House lawmakers approved a wide-ranging tax plan Wednesday. The House package would cut just shy of one billion dollars in taxes.
Just ahead of Wednesday’s House Finance and Tax Committee meeting, Governor Rick Scott hosted a rally in support of his tax cut plan.
With corn hole.
“First off it’s going to be fun, I’m going to—I get to play with a variety of individuals but we’re all focused on how do we get more jobs in this state,” Scott says. “More jobs. We want more jobs in this state. The way we’re going to get more jobs is keep doing what we’ve been doing.”
“We’ve cut taxes fifty times in the last five sessions, and what’s happened? Our revenues are growing.”
The governor and his allies are pushing for three main cuts: elimination of the sales tax on machinery, reduction of the commercial lease tax, and removal of taxes on corporations in the retail and manufacturing industry.
“It’s unfair that our businesses are the only state where you pay a tax on commercial lease,” Scott says. “That’s absolutely unfair, we need to start the process of getting rid of that. If we want more manufacturing jobs, cut their sales tax on machinery and equipment. Cut their income tax so we get more manufacturing jobs—the same thing for retailers.”
That last bit is the most expensive part of the wish list—worth almost 390 million dollars in the coming fiscal year. But lawmakers appear poised to move forward without it.
House Finance and Tax Committee Chair Matt Gaetz’s (R-Shalimar) proposal drops the corporate income tax cut and instead uses some of that money to fund a handful of smaller, more targeted cuts. Those include temporary cuts or exemptions for book fair purchases, hunting and fishing equipment, data center materials, and phones or computers.
Critics of the governor’s tax plan argue it focuses too heavily on helping businesses, at the expense of everyday Floridians. But even with the laundry list of smaller cuts in Gaetz’s measure, Miami Democrat Jose Rodriguez raises the same complaint about the House plan.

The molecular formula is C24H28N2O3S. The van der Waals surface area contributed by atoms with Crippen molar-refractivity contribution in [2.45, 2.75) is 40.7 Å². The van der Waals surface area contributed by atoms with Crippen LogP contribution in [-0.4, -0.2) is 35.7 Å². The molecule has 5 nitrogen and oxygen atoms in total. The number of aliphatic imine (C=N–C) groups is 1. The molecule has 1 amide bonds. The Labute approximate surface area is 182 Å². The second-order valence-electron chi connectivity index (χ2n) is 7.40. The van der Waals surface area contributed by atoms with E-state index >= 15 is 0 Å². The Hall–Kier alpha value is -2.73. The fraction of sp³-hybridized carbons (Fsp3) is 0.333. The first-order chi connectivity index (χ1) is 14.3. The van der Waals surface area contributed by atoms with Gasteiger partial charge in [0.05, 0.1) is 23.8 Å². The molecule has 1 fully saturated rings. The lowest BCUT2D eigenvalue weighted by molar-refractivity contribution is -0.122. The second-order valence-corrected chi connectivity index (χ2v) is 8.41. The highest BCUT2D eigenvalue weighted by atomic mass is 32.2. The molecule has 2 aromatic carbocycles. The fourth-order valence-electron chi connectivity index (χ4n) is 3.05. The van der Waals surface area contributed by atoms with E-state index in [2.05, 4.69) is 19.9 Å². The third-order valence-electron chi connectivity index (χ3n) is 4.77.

“This amendment is a title amendment, the current title of the bill is an act related to taxation,” Rodriguez says, “this would change the title to an act relating to corporate welfare and minimal assistance to families.”
And he objects to the measure’s inclusion of numerous unrelated cuts in one bill.
“You know we’re dealing with a piece of legislation that deals with subjects ranging from pear cider, to rent, to research and development, aviation fuel,” Rodriguez rattles off. “The number of policy areas and policy outcomes that we discuss and are contained in this one piece of legislation really are the definition of logrolling.”
All said and done, the House plan comes in at just over $990 million, but not all at once. In year one, it’s worth about $350 million—the largest part of that going to reductions in the commercial lease tax. The committee received plaudits from the business community for cutting that tax. But AFLCIO lobbyist Rich Templin wants to poke a hole in the theoretical underpinnings of the governor’s and Legislature’s push for reducing taxes.
“There’s a Latin phrase ‘post hoc ergo propter hoc,’” Templin says, “it means the false cause fallacy. Just because something happened before something else doesn’t mean that it caused it.”
“Revenues have gone up in this state because the economy improved. 76 percent of all of our revenue comes from sales taxes,” he continues. “As economic activity in the consumer markets has increased our revenue has gone up. It has nothing to do with the corporate centered tax cuts that we’ve passed over the last few years.”
Gaetz gained approval for the plan—without having to change the name. It heads next for the House floor.